History of Public Transportation
Trolley Cars

by Nancy Coleman, Feature Staff Writer for the Tribune-Democrat

Seeing a need for public transit in the city, local businessmen on April 18, 1882, organized a street railway to provide horse car service. The organizers received a charter on May 8 of that year, under the name of the Johnstown Passenger Railway Co.

The company had the blessing of the local government and quickly was granted franchises to use public streets connecting Franklin Borough, Woodvale, Cambria City and Morrellville. The residents of Kernville, across the Stonycreek from downtown Johnstown, also requested to be served by the horse cars. However, the Franklin Street Bridge was owned by the Johnstown and Benscreek Road Co., who had held a franchise to use Franklin Street for many years. The Town Council therefore had to purchase the bridge and the franchise held by the road company in order to grant a new franchise to the horse car company.

Track was laid during the fall and winter, and a stable and a barn were erected in Woodvale, at the upper end of Maple Avenue. By the spring of 1883, the company had completed 8 miles of track.

The main line ran along Maple Avenue in Woodvale, crossed the Conemaugh River on the Woodvale Bridge and then ran into the city on Railroad Street and through the city on Main and Walnut Streets.

lt recrossed the river on the Walnut Street Bridge and traveled along Iron Street, crossing the river again before turning onto Broad Street in Cambria City and terminating at the edge of Morrellville.

Two branches extended from the main line: one for about a mile into Hornerstown along Baumer and Bedford Streets; the other along Franklin Street to Valley Pike, through Kernville.

On April 10, 1883, the first cars went out onto the line. These cars were widely proclaimed by the riders. Initially, there were six two-horse cars servicing the system on a 20-minute head way. By the end of the first year, more than 500,000 passengers had been carried at a fare of five cents, and the company paid the stockholders a 3 percent dividend. These little horse cars filled the need for public transit in an era when residents were accustomed to a slower gait.

On May 31, 1889, the great Flood descended upon the Conemaugh Valley. After the flood, T. L. Johnson of the Johnstown Steel Works purchased what was left of the horse car company - little more than buried roadbed, twisted rail, and the franchises. The new management announced that they were to rebuild the lines and electrify them.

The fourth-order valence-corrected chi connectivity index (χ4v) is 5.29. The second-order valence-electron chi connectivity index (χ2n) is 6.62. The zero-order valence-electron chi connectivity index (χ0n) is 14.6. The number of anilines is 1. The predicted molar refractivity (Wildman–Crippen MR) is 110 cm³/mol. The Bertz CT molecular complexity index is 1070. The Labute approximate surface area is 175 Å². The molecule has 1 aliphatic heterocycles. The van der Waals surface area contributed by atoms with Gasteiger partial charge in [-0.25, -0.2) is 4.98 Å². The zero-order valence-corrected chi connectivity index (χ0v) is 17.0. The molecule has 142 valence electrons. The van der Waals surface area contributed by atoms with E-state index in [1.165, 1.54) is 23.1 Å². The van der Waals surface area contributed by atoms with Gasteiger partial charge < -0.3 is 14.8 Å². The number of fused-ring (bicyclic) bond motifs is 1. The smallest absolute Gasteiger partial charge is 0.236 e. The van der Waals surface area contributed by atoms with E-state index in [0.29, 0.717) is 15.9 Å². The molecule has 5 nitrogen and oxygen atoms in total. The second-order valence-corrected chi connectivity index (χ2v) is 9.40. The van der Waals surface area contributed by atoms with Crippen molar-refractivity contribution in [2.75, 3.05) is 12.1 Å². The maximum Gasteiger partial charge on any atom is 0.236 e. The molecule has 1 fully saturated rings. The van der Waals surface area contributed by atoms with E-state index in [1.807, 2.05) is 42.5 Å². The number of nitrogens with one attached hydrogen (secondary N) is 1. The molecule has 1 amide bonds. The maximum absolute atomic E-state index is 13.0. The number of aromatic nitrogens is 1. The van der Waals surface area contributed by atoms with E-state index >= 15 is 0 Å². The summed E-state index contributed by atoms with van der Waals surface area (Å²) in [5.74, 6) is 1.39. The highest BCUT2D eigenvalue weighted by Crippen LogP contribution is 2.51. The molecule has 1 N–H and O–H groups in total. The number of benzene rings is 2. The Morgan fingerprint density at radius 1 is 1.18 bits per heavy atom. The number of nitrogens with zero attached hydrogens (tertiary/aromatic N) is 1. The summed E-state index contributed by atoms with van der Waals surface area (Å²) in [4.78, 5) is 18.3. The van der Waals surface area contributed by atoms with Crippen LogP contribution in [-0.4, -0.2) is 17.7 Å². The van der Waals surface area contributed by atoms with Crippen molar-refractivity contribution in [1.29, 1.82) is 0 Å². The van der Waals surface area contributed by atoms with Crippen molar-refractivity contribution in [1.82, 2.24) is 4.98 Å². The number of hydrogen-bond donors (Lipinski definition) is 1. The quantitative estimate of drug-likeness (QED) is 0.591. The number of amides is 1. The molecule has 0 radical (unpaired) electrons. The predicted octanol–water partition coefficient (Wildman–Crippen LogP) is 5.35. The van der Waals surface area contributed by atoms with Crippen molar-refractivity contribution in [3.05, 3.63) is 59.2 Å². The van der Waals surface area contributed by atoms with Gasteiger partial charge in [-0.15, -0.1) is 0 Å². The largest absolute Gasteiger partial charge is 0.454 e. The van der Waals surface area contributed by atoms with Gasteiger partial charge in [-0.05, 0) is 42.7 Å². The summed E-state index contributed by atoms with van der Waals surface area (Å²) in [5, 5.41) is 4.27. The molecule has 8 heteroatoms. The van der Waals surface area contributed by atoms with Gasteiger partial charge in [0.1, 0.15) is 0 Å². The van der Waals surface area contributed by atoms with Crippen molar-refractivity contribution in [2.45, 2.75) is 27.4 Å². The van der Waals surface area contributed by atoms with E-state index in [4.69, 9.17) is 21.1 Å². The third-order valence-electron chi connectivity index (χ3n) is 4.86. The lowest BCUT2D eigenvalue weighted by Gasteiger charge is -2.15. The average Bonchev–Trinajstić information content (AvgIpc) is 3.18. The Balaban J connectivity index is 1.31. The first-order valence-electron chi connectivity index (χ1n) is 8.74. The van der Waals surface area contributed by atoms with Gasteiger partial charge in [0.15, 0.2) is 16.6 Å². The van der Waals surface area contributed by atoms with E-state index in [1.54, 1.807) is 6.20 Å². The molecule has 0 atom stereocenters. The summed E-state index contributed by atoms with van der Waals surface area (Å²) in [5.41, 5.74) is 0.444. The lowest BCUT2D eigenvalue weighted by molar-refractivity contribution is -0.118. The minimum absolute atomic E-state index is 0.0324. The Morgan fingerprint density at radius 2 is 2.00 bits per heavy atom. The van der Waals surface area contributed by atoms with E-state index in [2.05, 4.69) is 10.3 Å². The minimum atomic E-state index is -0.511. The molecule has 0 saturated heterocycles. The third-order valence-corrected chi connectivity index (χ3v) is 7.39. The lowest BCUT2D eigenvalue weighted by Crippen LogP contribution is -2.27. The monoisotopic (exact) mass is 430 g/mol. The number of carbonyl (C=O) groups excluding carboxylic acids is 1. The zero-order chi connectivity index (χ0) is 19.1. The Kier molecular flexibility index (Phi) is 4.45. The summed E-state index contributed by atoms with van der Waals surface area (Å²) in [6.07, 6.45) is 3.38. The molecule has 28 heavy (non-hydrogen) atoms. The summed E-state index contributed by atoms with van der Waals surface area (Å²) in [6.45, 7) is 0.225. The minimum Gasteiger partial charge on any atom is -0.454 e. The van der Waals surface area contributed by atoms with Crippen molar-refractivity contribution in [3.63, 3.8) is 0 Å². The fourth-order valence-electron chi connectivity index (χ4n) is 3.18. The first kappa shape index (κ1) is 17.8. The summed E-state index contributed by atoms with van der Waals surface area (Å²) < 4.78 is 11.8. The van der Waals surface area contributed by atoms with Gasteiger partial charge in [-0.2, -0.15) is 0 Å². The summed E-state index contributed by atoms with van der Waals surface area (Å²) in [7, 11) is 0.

A power house was built on Baumer Street. The barns and offices of the company were erected on Central Avenue in Moxham. Orders were placed for 10 motor cars with Short System electrical equipment and 10 trailers.

The new tracks followed the route of the horse car lines, and an extension was added onto the main line, on Broad Street and A Street in Morrellville to the Coopersdale Bridge. An extension also was added onto the Franklin Street line in order to reach the new car barn. This addition left Franklin Street and followed Valley Pike to Central Avenue and then to the barn. The first regular trip was made on July 28, 1891

During the balance of 1891 and into 1892, the demand for service far exceeded the company's ability, and additional cars were ordered. On March 11, 1893, disaster struck again when the new car barn was destroyed by fire. Forty-one cars and 11 trailers were destroyed or damaged.

The Company decided that instead of rebuilding on the same site, it would purchase a lot further south on Central Avenue, at Bond Street, to allow for a larger barn and expansion. An order for 25 cars was placed with the Stephenson Car Co. (See Picture 1.)

Picture 1. Car 8 on "A" Street in Morrellville, Coopersdale Bridge is shown in background, 1895.
From Johnstown Traction Company by B. W. Rohrbeck.


In 1896, the Franklin Street line was extended again through Roxbury to the new Luna Park on private right-of-way. Crews were also extending the main line into Franklin Borough. By 1897, the Hornerstown line extended out Bedford Street to Dale at Buck Avenue. Later, Coopersdale was reached when the main line was extended across the river to the city line. During 1899 and 1900, 28 more cars were delivered.

On Oct. 15, 1898, a new company was chartered to construct a line from Johnstown to Somerset. This new firm was titled the Johnstown & Somerset Traction Co. It proposed to build southeast from Johnstown, through Scalp Level to Windber and then southward through the coal fields to Somerset.

The Johnstown Passenger Railway Co. considered the Johnstown area their private property and immediately began to fight the new railway, resulting in the merger of the two firms on Nov. 4,1899. Plans soon were made to extend the Moxham line along the banks of the Stonycreek to Windber, then southward to Somerset.

The recently completed lines, having placed a strain on the old power plant, forced the railway to erect a new stone power plant next to the existing plant in 1900. A new line was constructed through Hornerstown to Moxham by way of Homer Street. Construction on the Moxham extension reaching Ferndale began before the end of the year, and Scalp Level was reached during 1901. The first car entered Windber on Jan. 1, 1902.